My Linux story: I grew up on PC Magazine not candy

This Linux story begins with a kid reading about Linux in issues of PC Magazine from his childhood home in Costa Rica. Today, he's a passionate member of the global Linux community.
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In 1998, the movie Titanic was released, mobile phones were just a luxury, and pagers were still in use. This was also the year I got my first computer. I can remember the details as if it were yesterday: Pentium 133MHz and just 16MB of memory. Back in that time (while running nothing less than Windows 95), this was a good machine. I can still hear in my mind the old spinning hard drive noise when I powered that computer on, and see the Windows 95 flag. It never crossed my mind, though (especially as an 8-year-old kid), that I would dedicate every minute of my life to Linux and open source.

Being just a kid, I always asked my mom to buy me every issue of PC Magazine instead of candies. I never skipped a single issue, and all of those dusty old magazines are still there in Costa Rica. It was in these magazines that I discovered the essential technology that changed my life. An issue in the year 2000 talked extensively about Linux and the advantages of free and open-source software. That issue also included a review of one of the most popular Linux distributions back then: Corel Linux. Unfortunately, the disc was not included. Without internet at home, I was out of luck, but that issue still lit a spark within me.

In 2003, I asked my mom to take me to a Richard Stallman talk. I couldn’t believe he was in the country. I was the only kid in that room, and I was laser-focused on everything he was saying, though I didn’t understand anything about patents, licenses, or the jokes about him with an old hard drive over his head.

Despite my attempts, I couldn’t make Linux work on my computer. One rainy afternoon in the year 2003, with the heavy smell of recently brewed coffee, my best friend and I were able to get a local magazine with a two-disk bundle: Mandrake Linux 7.1 (if my memory doesn’t fail) on one and StarOffice on the other. My friend poured more coffee into our mugs while I inserted the Mandrake disk into the computer with my shaking, excited hands. Linux was finally running—the same Linux I had been obsessed with since I read about it 3 years earlier.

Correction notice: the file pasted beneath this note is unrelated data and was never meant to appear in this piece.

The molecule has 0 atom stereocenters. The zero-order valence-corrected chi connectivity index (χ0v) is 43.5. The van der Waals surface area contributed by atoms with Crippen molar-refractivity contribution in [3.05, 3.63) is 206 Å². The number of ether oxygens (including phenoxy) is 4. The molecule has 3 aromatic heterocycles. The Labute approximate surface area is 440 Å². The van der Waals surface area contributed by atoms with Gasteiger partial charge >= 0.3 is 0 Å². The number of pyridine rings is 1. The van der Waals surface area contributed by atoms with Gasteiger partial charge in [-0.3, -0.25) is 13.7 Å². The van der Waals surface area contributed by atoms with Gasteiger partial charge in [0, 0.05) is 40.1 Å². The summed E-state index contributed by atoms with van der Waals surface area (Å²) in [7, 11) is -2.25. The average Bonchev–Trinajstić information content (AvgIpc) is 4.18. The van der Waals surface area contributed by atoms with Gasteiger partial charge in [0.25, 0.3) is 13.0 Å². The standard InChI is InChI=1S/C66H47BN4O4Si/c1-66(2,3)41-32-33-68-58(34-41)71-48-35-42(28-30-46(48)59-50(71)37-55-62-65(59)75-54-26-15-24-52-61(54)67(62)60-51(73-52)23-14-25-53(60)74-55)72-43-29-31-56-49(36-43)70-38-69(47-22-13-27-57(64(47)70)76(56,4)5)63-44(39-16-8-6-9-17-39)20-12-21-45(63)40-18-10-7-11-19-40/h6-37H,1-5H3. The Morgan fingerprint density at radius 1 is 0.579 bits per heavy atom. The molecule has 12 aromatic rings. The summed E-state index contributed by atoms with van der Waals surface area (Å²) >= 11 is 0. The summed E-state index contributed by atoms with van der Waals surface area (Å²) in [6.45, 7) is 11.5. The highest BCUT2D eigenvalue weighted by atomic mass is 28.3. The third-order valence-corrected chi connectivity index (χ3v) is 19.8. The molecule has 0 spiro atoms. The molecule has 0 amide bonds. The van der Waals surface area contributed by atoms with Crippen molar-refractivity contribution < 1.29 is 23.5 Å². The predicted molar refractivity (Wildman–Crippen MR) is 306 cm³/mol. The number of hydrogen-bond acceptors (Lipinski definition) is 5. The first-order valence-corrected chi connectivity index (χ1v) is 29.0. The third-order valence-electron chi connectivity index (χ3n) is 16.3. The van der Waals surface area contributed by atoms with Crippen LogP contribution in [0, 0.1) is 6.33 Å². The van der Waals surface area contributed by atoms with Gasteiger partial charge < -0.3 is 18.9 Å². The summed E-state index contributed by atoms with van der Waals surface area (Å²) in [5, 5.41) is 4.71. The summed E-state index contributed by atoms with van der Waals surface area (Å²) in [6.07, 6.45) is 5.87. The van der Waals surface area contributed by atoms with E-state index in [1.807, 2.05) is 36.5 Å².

We were lucky enough to get broadband internet in 2006 (at the lightning speed of 128/64Kbps), so I was able to use an old Pentium II computer under my bed and run it 24x7 with Debian, Apache, and my own mail server (my personal server, I told myself). This old machine was my playground to experiment on and put into practice all of the knowledge and reading I had been doing (and also to make the electricity bill more expensive).

As soon as I discovered there were open source communities in the country, I started attending their meetings. Eventually, I was helping in their events, and not long after I was organizing and giving talks. We used to host two annual events for many years: Festival Latinoamericano de Software Libre (Latin American Free Software Installation Fest) and Software Freedom Day.

Thanks to what I learned from my reading, but more importantly from the people in these local communities that guided and mentored me, I was able to land my first Linux job in 2011, even without college. I kept growing from there, working for many companies and learning more about open source and Linux at each one. Eventually, I felt that I had an obligation (or a social debt) to give back to the community so that other people like the younger me could also learn. Not long after, I started teaching classes and meeting wonderful and passionate people, many of whom are now as devoted to Linux and open source as I am. I can definitely say: Mission accomplished!

Eventually, what I learned about open source, Linux, OpenStack, Docker, and every other technology I played with sent me overseas, allowing me to work (doesn’t feel like it) for the most amazing company I’ve ever worked for, doing what I love. Because of open source and Linux, I became a part of something bigger than me. I was a member of a community, and I experienced what I consider the most significant impact on my life: Meeting and learning from so many masterminds and amazing people that today I can call friends. Without them and these communities, I wouldn’t be the person I am today.

How could I know when I was 10 years old and reading a magazine that Linux and open source would connect me to the greatest people, and change my life forever?

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Michael Zamot is an open source enthusiast whose passion began in 2004, when he discovered Linux. Ever since then he has worked and played with various open source projects, including Linux, OpenStack, OpenShift/Kubernetes and many more, and participated in community events by teaching, conducting workshops, and providing technical support and mentorship.

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